Diagnosis and Treatment of Cystic Fibrosis Expanding

Nov 07, 2014 at 09:46 am by Staff

Historically, children diagnosed with the genetic multi-system disorder cystic fibrosis rarely lived beyond their teens. But with the development of increasingly effective treatments, patients today not only are living longer, some of them are being identified with the disease when they are well into adulthood.

At Central Florida Pulmonary Group, the only accredited adult cystic fibrosis care center in the Greater Orlando region, a surprisingly large number of grown-ups – 147 in August – are being treated for the hereditary disease.

“This is more than the number of childhood cases that are being treated at either Arnold Palmer Medical Center or Nemours Children’s Hospital in Orlando,” reports Tamika Williams, the cystic fibrosis nurse coordinator at Central Florida Pulmonary Group. “The average life expectancy now is 39 years.”

One glowing example of patients at the Orlando-based medical practice who have triumphed over even that statistic is 74-year-old Nancy Stone of Kissimmee. She maintains an active, full life despite her daily regimen of various lung medications, oxygen, and bronchodilators for mechanically breaking up the mucous that thickens in lungs affected by cystic fibrosis. She flies to Wisconsin and Colorado without traveling companions to visit her daughters, and she recently enjoyed a vacation on a cruise ship.

“I feel fortunate to live close to Orlando and have these doctors who are willing to work with me,” says Stone, who was diagnosed with cystic fibrosis, along with her two brothers, when they all were in their 20s.

She participates in the ongoing clinical research trials conducted at Central Florida Pulmonary Group, whose 18 physicians specialize in chronic lung conditions and sleep disorders. The purpose of the trials is to test promising new drug therapies to further improve survival rates, relieve symptoms and promote normal living for patients.

“The most innovative thing right now,” said Daniel T. Layish, MD, a pulmonary specialist who is a principal clinical research investigator at the practice, “is a new medication called Kalydeco, which is the first drug to target a specific genetic defect that causes cystic fibrosis.

“It’s a pill that right now is the only specific therapy for cystic fibrosis approved by the Food and Drug Administration, and trial results so far have included improved lung function, weight gain and a slowing of the progression of the disease in patients who have taken it.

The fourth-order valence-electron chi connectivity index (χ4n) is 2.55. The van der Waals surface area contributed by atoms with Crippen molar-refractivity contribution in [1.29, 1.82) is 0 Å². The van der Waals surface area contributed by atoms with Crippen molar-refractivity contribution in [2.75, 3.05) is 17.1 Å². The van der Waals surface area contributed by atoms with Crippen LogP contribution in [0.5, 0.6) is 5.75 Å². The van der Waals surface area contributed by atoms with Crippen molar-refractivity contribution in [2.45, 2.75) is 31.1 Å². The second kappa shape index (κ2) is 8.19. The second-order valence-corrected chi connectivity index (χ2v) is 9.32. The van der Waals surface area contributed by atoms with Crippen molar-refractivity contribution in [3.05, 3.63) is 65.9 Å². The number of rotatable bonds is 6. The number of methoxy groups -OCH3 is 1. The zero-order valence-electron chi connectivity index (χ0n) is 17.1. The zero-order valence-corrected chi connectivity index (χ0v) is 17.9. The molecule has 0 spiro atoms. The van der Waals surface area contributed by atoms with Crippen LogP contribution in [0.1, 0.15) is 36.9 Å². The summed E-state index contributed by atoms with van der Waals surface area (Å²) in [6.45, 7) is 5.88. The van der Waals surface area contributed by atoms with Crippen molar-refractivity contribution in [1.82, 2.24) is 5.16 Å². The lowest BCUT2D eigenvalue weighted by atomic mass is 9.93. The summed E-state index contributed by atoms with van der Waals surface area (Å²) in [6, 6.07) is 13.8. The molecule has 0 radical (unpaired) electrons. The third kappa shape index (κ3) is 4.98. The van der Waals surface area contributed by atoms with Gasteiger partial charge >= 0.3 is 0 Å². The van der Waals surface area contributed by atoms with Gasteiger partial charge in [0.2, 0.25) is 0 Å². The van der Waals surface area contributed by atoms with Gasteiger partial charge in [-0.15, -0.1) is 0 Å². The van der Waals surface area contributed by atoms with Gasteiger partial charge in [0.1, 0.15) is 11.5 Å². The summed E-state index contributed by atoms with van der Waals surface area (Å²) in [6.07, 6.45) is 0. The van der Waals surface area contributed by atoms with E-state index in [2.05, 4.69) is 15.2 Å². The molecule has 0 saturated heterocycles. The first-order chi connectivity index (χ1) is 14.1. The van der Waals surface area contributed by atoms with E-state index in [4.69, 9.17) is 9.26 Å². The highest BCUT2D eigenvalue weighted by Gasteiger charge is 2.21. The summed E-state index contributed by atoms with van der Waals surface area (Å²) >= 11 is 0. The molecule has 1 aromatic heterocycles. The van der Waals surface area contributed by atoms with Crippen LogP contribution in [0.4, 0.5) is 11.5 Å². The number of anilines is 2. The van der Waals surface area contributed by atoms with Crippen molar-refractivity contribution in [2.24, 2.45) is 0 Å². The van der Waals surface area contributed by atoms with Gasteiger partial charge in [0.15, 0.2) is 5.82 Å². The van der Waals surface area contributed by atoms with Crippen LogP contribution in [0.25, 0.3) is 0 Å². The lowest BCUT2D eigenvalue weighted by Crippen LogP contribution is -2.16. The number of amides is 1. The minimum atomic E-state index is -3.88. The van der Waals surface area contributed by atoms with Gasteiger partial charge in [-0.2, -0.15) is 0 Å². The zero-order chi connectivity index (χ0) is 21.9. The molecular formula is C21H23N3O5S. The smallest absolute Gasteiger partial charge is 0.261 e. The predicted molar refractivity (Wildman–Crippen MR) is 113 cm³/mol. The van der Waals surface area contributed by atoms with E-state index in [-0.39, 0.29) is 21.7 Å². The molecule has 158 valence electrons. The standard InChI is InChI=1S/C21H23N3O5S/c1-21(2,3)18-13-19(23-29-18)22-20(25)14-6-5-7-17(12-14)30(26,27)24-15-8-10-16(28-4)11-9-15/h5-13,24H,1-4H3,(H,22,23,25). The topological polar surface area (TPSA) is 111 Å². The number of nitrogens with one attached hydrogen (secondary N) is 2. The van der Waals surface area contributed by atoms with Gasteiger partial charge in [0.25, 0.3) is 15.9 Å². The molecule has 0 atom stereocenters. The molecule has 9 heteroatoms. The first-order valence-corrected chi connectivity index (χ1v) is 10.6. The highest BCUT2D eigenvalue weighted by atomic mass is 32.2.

“The downside,” adds Layish, “is that it has only helped about three per cent of cystic fibrosis sufferers, because to qualify for this therapy a patient must have certain gene mutations. However, other studies are being done on potential new treatments for the other 97 per cent of patients.”

Clinical trials at Central Florida Pulmonary Group tend to be on a par with the level of trials conducted in sophisticated labs at university hospitals and research centers.

An editorial published in August in Annals of Internal Medicine stated that if improvements in care and survival of patients “continue at the rate observed between 2000 and 2010, the median projected survival of children born with the disease in 2010 exceeds 50 years.”

It cautioned, however, that successful new treatments also pose new challenges, and that “continuing to ensure the kind of care that has resulted in growing numbers of patients with CF living far into adulthood will not be simple or inexpensive…Caring for adults with CF requires a village.” People with the disease are at increased risk for diabetes, osteoporosis and liver failure.

The bottom line, though, is that for patients such as 74-year-old Stone, receiving cutting-edge medications and individualized care through participation in drug research trials is worth the risks or side effects.

“Patients such as Nancy Stone, who has done five or six trials I’ve conducted,” notes Bert Kesser, RRT, a clinical research coordinator at Central Florida Pulmonary Group, “have a passion for finding a cure for the disease. Many of the participants also realize the drugs being tested may not come to market for decades, and that they are often helping a next generation of patients.”

“You never know which one will be the drug that helps,” said Stone, who feels she has benefited, “and if I can help others by being in research trials, that’s good.”

At the same time, she stays engaged in the support network and empathy she has discovered on a cystic fibrosis Facebook page.

“It’s where young people diagnosed with the disease are sharing their experiences and suggestions and ideas,” she relates. “It’s really neat.”

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